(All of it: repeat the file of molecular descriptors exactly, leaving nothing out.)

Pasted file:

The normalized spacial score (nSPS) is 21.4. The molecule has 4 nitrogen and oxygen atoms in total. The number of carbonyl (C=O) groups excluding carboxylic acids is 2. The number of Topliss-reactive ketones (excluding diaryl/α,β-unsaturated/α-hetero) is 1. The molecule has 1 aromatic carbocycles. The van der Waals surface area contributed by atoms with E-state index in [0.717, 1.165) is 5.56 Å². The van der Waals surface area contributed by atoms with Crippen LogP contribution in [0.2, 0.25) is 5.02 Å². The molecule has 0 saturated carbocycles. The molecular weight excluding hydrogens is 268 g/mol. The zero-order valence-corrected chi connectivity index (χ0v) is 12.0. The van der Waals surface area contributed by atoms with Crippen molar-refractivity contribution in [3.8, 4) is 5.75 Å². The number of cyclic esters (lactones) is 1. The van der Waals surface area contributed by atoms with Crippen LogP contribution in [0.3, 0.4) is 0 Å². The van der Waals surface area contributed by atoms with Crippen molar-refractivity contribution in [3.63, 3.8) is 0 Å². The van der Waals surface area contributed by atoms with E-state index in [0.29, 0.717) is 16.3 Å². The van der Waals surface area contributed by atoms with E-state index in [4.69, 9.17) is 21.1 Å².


The normalized spacial score (nSPS) is 21.4. The molecule has 4 nitrogen and oxygen atoms in total. The number of carbonyl (C=O) groups excluding carboxylic acids is 2. The number of Topliss-reactive ketones (excluding diaryl/α,β-unsaturated/α-hetero) is 1. The molecule has 1 aromatic carbocycles. The van der Waals surface area contributed by atoms with E-state index in [0.717, 1.165) is 5.56 Å². The van der Waals surface area contributed by atoms with Crippen LogP contribution in [0.2, 0.25) is 5.02 Å². The molecule has 0 saturated carbocycles. The molecular weight excluding hydrogens is 268 g/mol. The zero-order valence-corrected chi connectivity index (χ0v) is 12.0. The van der Waals surface area contributed by atoms with Crippen molar-refractivity contribution in [3.8, 4) is 5.75 Å². The number of cyclic esters (lactones) is 1. The van der Waals surface area contributed by atoms with Crippen LogP contribution in [0.3, 0.4) is 0 Å². The van der Waals surface area contributed by atoms with Crippen molar-refractivity contribution in [3.63, 3.8) is 0 Å². The van der Waals surface area contributed by atoms with E-state index in [0.29, 0.717) is 16.3 Å². The van der Waals surface area contributed by atoms with E-state index in [4.69, 9.17) is 21.1 Å².